One therapy that has emerged in recent years has been “mindfulness-based cognitive therapy” (MBCT), which aims to combine the key elements of mindfulness practice and cognitive therapy, as the name suggests. This type of therapy is becoming more widely used, and it has applications to treat disorders such as bipolar disorder to obsessive-compulsive disorder (OCD) as well as other disorders.
One study published in 2017 in the Journal of Alternative and Complementary Medicine, which sought to look into how MBCT effects bipolar disorder, reported that 54.9% of study participants practiced “formal” MBCT, which includes body scan, sitting meditation, mindful walking, or movements, and these participants experienced moderate improvement of their condition.
“Regular home practice is postulated as a key element to MBCT effectiveness,” the researchers write. “Preliminary data support [MBCT] feasibility and effectiveness in terms of improved quality of life immediately after the intervention, but the program warrants further development and testing.”
Additionally, the researchers report that other research has found that MBCT has helped individuals reduce levels of anxiety.
Other researchers have also looked at how MBCT may impact individuals suffering from obsessive-compulsive disorder, which affects an estimated 1 – 3% of the population.
According to researchers: “Mindfulness is defined as ‘paying attention in certain a way: on purpose, in the present moment and non‐judgmentally’ Mindfulness‐based interventions emphasize the formal practice of mindfulness meditation to enhance attentional skills and to develop a nonjudgmental and self‐compassionate attitude.”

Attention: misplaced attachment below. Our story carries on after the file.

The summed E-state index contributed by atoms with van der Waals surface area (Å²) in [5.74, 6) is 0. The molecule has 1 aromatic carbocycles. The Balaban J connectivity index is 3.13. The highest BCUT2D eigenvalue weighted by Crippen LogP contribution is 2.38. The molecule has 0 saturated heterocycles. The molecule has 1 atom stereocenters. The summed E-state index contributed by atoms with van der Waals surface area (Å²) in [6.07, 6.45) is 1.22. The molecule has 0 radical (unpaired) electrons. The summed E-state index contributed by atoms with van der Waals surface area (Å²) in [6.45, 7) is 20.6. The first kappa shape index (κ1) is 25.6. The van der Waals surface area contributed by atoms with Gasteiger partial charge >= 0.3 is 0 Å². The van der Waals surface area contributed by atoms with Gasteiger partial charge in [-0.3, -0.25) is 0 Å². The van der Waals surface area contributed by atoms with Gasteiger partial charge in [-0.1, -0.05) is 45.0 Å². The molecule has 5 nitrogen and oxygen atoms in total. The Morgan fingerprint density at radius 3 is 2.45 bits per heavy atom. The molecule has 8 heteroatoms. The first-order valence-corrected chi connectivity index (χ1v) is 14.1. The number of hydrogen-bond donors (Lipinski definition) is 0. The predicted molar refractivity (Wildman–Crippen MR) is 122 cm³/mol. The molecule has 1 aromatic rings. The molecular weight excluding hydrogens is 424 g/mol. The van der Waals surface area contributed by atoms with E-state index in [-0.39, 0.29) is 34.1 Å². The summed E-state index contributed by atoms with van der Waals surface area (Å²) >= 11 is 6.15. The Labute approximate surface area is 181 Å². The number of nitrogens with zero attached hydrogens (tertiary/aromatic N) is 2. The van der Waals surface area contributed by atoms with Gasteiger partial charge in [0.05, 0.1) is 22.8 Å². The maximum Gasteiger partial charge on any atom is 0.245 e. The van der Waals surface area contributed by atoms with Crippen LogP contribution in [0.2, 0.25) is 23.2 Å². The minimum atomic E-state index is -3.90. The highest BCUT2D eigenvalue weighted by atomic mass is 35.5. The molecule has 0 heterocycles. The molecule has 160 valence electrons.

“The skills taught in MBCT, including the ability to disengage from cognitive routines and acceptance of one’s internal experience, may also be valuable in the treatment of anxiety and OCD in particular, as individuals with these disorders often describe getting “stuck” in repetitive thoughts and consequent rituals,” the researchers write. “Indeed, there is a preliminary evidence that mindfulness meditation‐based interventions are associated with decreased anxiety symptoms in a range of clinical populations.”
In summary, although more research is needed to determine more about how exactly MBCT works in abating these disorders, the initial evidence appears encouraging. MBCT can be practiced formally and informally, and this facts makes it appealing for those interested in a low-cost treatment that may help reduce symptoms of anxiety, OCD, or bipolar disorder.
Key BL, Rowa K, Bieling P, McCabe R, Pawluk, EJ. Mindfulness‐based cognitive therapy as an augmentation treatment for obsessive–compulsive disorder. Clin Psychol Psychother.2017;24:1109–1120.https://doi.org/10.1002/cpp.2076
Weber, B., et al. (2017). Self-Reported Long-Term Beneﬁts of Mindfulness-Based Cognitive Therapy in Patients with Bipolar Disorder. THE JOURNAL OF ALTERNATIVE AND COMPLEMENTARY MEDICINE, (23)7.